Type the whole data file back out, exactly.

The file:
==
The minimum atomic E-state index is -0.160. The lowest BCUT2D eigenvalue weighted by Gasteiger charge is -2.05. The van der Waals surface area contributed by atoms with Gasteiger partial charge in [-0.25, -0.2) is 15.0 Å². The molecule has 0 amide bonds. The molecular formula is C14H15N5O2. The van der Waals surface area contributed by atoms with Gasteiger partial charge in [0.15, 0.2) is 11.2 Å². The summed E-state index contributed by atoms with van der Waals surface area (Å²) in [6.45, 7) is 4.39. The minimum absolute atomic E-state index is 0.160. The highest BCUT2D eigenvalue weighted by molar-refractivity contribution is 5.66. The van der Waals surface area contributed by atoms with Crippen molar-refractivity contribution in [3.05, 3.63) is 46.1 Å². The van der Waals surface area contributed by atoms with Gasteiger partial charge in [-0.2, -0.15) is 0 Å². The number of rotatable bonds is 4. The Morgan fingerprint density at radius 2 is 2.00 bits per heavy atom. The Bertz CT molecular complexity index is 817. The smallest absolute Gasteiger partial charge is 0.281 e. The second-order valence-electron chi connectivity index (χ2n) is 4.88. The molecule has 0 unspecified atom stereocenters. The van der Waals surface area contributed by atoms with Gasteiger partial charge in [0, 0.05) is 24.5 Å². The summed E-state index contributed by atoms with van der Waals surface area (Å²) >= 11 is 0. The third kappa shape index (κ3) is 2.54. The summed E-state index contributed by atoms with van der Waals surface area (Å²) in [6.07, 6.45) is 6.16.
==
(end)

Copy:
The minimum atomic E-state index is -0.160. The lowest BCUT2D eigenvalue weighted by Gasteiger charge is -2.05. The van der Waals surface area contributed by atoms with Gasteiger partial charge in [-0.25, -0.2) is 15.0 Å². The molecule has 0 amide bonds. The molecular formula is C14H15N5O2. The van der Waals surface area contributed by atoms with Gasteiger partial charge in [0.15, 0.2) is 11.2 Å². The summed E-state index contributed by atoms with van der Waals surface area (Å²) in [6.45, 7) is 4.39. The minimum absolute atomic E-state index is 0.160. The highest BCUT2D eigenvalue weighted by molar-refractivity contribution is 5.66. The van der Waals surface area contributed by atoms with Crippen molar-refractivity contribution in [3.05, 3.63) is 46.1 Å². The van der Waals surface area contributed by atoms with Gasteiger partial charge in [-0.2, -0.15) is 0 Å². The number of rotatable bonds is 4. The Morgan fingerprint density at radius 2 is 2.00 bits per heavy atom. The Bertz CT molecular complexity index is 817. The smallest absolute Gasteiger partial charge is 0.281 e. The second-order valence-electron chi connectivity index (χ2n) is 4.88. The molecule has 0 unspecified atom stereocenters. The van der Waals surface area contributed by atoms with Gasteiger partial charge in [0, 0.05) is 24.5 Å². The summed E-state index contributed by atoms with van der Waals surface area (Å²) >= 11 is 0. The third kappa shape index (κ3) is 2.54. The summed E-state index contributed by atoms with van der Waals surface area (Å²) in [6.07, 6.45) is 6.16.